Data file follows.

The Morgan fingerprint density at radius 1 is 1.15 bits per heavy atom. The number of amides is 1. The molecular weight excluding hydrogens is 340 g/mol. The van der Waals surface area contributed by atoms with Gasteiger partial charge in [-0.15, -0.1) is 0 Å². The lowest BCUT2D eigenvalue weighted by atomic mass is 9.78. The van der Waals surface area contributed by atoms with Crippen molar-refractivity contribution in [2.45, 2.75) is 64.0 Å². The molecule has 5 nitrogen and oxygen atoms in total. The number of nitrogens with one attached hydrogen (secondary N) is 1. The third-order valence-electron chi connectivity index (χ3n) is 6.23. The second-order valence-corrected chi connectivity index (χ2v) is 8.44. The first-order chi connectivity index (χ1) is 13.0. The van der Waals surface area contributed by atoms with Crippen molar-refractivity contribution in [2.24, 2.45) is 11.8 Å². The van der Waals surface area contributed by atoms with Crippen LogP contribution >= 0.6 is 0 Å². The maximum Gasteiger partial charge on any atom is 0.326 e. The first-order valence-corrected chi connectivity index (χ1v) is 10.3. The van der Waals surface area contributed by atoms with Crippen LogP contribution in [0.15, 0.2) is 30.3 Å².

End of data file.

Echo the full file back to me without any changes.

The Morgan fingerprint density at radius 1 is 1.15 bits per heavy atom. The number of amides is 1. The molecular weight excluding hydrogens is 340 g/mol. The van der Waals surface area contributed by atoms with Gasteiger partial charge in [-0.15, -0.1) is 0 Å². The lowest BCUT2D eigenvalue weighted by atomic mass is 9.78. The van der Waals surface area contributed by atoms with Crippen molar-refractivity contribution in [2.45, 2.75) is 64.0 Å². The molecule has 5 nitrogen and oxygen atoms in total. The number of nitrogens with one attached hydrogen (secondary N) is 1. The third-order valence-electron chi connectivity index (χ3n) is 6.23. The second-order valence-corrected chi connectivity index (χ2v) is 8.44. The first-order chi connectivity index (χ1) is 13.0. The van der Waals surface area contributed by atoms with Crippen molar-refractivity contribution in [2.24, 2.45) is 11.8 Å². The van der Waals surface area contributed by atoms with Crippen LogP contribution >= 0.6 is 0 Å². The maximum Gasteiger partial charge on any atom is 0.326 e. The first-order valence-corrected chi connectivity index (χ1v) is 10.3. The van der Waals surface area contributed by atoms with Crippen LogP contribution in [0.15, 0.2) is 30.3 Å².